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Home > Drug-related deaths in Scotland 1979–2013: evidence of a vulnerable cohort of young men living in deprived areas.

Parkinson, Jane and Minton, Jon and Lewsey, James and Boutell, Janet and McCartney, Gerry [Biomed Central] . (2018) Drug-related deaths in Scotland 1979–2013: evidence of a vulnerable cohort of young men living in deprived areas. BioMed Central. BMC Public Health, 18 357.

URL: https://bmcpublichealth.biomedcentral.com/articles...


Background - Even after accounting for deprivation, mortality rates are higher in Scotland relative to the rest of Western Europe. Higher mortality from alcohol- and drug-related deaths (DRDs), violence and suicide (particularly in young adults) contribute to this ‘excess’ mortality. Age-period and cohort effects help explain the trends in alcohol-related deaths and suicide, respectively. This study investigated whether age, period or cohort effects might explain recent trends in DRDs in Scotland and relate to exposure to the changing political context from the 1980s.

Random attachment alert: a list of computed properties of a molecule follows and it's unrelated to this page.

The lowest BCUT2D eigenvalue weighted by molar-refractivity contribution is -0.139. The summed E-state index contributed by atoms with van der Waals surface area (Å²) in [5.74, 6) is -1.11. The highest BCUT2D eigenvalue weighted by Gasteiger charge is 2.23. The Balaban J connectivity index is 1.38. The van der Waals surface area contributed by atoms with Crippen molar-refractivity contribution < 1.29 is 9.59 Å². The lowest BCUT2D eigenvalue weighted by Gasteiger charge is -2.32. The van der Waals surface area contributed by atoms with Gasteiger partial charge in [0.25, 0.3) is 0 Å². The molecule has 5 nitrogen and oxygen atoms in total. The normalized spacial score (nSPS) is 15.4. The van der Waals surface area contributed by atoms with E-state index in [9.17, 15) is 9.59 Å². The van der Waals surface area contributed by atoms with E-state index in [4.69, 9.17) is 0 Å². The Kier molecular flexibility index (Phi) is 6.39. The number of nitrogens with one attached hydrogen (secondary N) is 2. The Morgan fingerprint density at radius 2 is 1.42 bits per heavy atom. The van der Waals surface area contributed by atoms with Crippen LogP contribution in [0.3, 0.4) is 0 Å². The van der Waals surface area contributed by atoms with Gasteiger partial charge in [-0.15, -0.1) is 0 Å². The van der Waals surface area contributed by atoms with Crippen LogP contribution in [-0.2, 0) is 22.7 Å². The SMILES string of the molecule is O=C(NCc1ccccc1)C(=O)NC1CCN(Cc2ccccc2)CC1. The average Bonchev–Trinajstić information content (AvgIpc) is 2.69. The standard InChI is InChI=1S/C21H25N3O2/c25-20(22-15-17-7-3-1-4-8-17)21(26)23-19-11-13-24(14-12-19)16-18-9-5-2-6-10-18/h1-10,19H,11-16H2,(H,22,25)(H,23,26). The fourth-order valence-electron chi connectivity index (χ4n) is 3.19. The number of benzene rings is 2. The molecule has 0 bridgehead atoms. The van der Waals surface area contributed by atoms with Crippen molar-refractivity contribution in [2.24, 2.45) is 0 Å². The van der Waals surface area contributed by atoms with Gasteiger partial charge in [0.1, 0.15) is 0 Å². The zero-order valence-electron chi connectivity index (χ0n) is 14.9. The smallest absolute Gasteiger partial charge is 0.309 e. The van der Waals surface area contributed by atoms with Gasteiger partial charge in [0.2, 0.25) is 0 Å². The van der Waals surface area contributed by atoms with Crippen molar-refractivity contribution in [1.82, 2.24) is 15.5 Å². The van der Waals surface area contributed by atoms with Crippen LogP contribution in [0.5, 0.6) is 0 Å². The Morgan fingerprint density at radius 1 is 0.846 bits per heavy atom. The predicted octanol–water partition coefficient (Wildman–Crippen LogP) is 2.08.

Methods - We analysed data on DRDs from 1979 to 2013 by sex and deprivation using shaded contour plots and intrinsic estimator regression modelling to identify and quantify relative age, period and cohort effects.

 

Results - The peak age for DRDs fell around 1990, especially for males as rates increased for those aged 18 to 45 years. There was evidence of a cohort effect, especially among males living in the most deprived areas; those born between 1960 and 1980 had an increased risk of DRD, highest for those born 1970 to 1975. The cohort effect started around a decade earlier in the most deprived areas compared to the rest of the population.

 

Conclusion - Age-standardised rates for DRDs among young adults rose during the 1990s in Scotland due to an increased risk of DRD for the cohort born between 1960 and 1980, especially for males living in the most deprived areas. This cohort effect is consistent with the hypothesis that exposure to the changing social, economic and political contexts of the 1980s created a delayed negative health impact.

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